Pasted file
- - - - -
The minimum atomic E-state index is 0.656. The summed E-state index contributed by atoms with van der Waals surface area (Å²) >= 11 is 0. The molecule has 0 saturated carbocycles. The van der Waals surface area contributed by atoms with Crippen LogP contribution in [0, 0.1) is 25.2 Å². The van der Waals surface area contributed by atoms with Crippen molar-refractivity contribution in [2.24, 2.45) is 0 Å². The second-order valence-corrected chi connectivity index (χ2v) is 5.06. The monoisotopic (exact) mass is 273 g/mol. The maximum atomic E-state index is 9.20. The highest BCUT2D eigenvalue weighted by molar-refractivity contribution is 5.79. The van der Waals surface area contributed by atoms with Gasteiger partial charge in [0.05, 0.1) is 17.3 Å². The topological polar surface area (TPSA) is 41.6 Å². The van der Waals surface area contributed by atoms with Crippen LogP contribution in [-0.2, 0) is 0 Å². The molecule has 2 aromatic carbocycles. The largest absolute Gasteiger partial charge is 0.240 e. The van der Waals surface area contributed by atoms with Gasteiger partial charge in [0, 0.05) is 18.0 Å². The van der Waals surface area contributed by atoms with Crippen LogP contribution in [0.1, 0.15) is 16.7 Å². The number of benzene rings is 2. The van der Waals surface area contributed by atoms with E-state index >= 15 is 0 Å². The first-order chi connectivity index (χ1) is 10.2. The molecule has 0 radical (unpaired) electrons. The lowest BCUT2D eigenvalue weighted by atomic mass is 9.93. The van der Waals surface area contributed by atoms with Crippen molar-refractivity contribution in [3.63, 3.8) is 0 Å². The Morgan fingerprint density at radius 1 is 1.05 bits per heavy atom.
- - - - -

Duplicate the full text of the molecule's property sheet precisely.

The minimum atomic E-state index is 0.656. The summed E-state index contributed by atoms with van der Waals surface area (Å²) >= 11 is 0. The molecule has 0 saturated carbocycles. The van der Waals surface area contributed by atoms with Crippen LogP contribution in [0, 0.1) is 25.2 Å². The van der Waals surface area contributed by atoms with Crippen molar-refractivity contribution in [2.24, 2.45) is 0 Å². The second-order valence-corrected chi connectivity index (χ2v) is 5.06. The monoisotopic (exact) mass is 273 g/mol. The maximum atomic E-state index is 9.20. The highest BCUT2D eigenvalue weighted by molar-refractivity contribution is 5.79. The van der Waals surface area contributed by atoms with Gasteiger partial charge in [0.05, 0.1) is 17.3 Å². The topological polar surface area (TPSA) is 41.6 Å². The van der Waals surface area contributed by atoms with Crippen LogP contribution in [-0.2, 0) is 0 Å². The molecule has 2 aromatic carbocycles. The largest absolute Gasteiger partial charge is 0.240 e. The van der Waals surface area contributed by atoms with Gasteiger partial charge in [0, 0.05) is 18.0 Å². The van der Waals surface area contributed by atoms with Crippen LogP contribution in [0.1, 0.15) is 16.7 Å². The number of benzene rings is 2. The van der Waals surface area contributed by atoms with E-state index >= 15 is 0 Å². The first-order chi connectivity index (χ1) is 10.2. The molecule has 0 radical (unpaired) electrons. The lowest BCUT2D eigenvalue weighted by atomic mass is 9.93. The van der Waals surface area contributed by atoms with Crippen molar-refractivity contribution in [3.63, 3.8) is 0 Å². The Morgan fingerprint density at radius 1 is 1.05 bits per heavy atom.